The performance of the target capture panel can be evaluated using various metrics and below are few examples for defining the performance:
There are two types of coverage: depth of coverage and breadth of coverage.
Depth of coverage (usually abbreviated as ‘depth’) refers to the average number of reads that aligned to a region of interest. It is calculated by dividing the total number of reads that align to the target region by the size of the aligned region. For example, if a specific genomic position is covered by 1000 reads and the size of the aligned region is 100 base pairs, the depth for that region is 10X.
Breadth of coverage (usually abbreviated as ‘coverage’) refers to the proportion of a genome or target region that is covered by sequencing reads to a certain depth. It is calculated by dividing the number of bases with a specified depth of coverage by the total number of bases in the target region or genome. For example, if a target region of 1000 base pairs is covered by at least 20 reads for 900 base pairs, the 20X coverage for that region is 90%.
High breadth and depth of coverage are generally desirable for accurate variant detection and downstream analysis.
2. On-target ratio
On-target ratio refers to the proportion of sequencing reads that map to the target regions. It is calculated by dividing the number of reads that align to the target regions by the total number of sequencing reads generated in the experiment. For example, if a targeted gene panel generates 10 million reads and 8 million of those reads map to the target regions, the on-target ratio is calculated to be 80%. The remaining 20% of reads may represent off-target reads that align to other regions of the genome.
The on-target ratio is influenced by the size of the panel, the nature of the nucleotide sequence of the target region, and also the method and process for designing the probes. In general, the larger the size of target region, the better the panel’s on-target performance. On-target performance decreases when hard-to-capture regions such as extremely high or low GC contents, repeat elements, and highly homologous regions are included. For these areas, meticulous panel design and assay optimization is often required to ensure capture performance and sequencing efficiency.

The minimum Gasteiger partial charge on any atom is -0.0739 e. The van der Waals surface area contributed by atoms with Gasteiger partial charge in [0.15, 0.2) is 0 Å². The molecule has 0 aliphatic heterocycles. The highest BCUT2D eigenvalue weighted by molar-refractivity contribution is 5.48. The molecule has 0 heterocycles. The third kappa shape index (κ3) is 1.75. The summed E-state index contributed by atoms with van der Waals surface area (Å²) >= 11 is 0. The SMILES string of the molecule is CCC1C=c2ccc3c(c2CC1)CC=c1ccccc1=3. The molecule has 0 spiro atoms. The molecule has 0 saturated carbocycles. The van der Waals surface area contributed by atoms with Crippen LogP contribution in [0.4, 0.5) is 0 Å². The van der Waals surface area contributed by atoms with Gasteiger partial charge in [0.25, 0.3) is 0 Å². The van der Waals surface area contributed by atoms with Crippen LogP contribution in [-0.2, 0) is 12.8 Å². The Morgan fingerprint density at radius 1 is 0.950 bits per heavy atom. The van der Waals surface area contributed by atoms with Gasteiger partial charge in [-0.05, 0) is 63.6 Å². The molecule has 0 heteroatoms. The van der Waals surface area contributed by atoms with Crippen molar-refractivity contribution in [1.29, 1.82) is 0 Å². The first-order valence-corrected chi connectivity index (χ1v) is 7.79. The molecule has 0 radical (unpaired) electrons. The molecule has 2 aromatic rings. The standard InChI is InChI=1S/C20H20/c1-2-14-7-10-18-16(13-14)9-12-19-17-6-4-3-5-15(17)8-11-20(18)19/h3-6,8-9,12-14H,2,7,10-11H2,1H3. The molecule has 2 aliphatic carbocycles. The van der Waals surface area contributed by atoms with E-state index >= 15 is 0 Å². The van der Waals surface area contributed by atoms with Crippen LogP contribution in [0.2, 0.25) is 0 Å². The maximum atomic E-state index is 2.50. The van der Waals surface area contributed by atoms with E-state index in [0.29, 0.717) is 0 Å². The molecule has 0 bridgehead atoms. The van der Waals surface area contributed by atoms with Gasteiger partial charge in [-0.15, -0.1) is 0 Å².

Uniformity of targeted sequencing refers to the evenness of coverage across the targeted regions of interest in a sample. In other words, it measures how well the sequencing reads are distributed across the targeted regions, with the goal to achieve consistent coverage for all targeted regions.
High uniformity means that all targeted regions have a similar depth of coverage, which is desirable for accurate and reliable variant calling. Conversely, low uniformity indicates that some regions have much higher or lower coverage than others, which can lead to uneven variant detection and poor sensitivity. Uniformity is typically measured by the standard deviation value of the depth for each target regions, or the coverage value corresponding to 0.2X or 0.5X of the average depth.
Uniformity can be affected by several factors, including the target capture efficiency, PCR amplification bias, and sequencing instrument parameters. It is important to optimize these factors to achieve high uniformity in targeted sequencing experiments.
This refers to the consistency of results across multiple runs of the panel. The reproducibility can be evaluated by measuring the coefficient of variation of coverage or variant calling metrics.
Overall, a comprehensive evaluation of the performance of an NGS target capture panel should be addressed using a combination of these metrics, as well as the application-specific nature and requirements of each panel.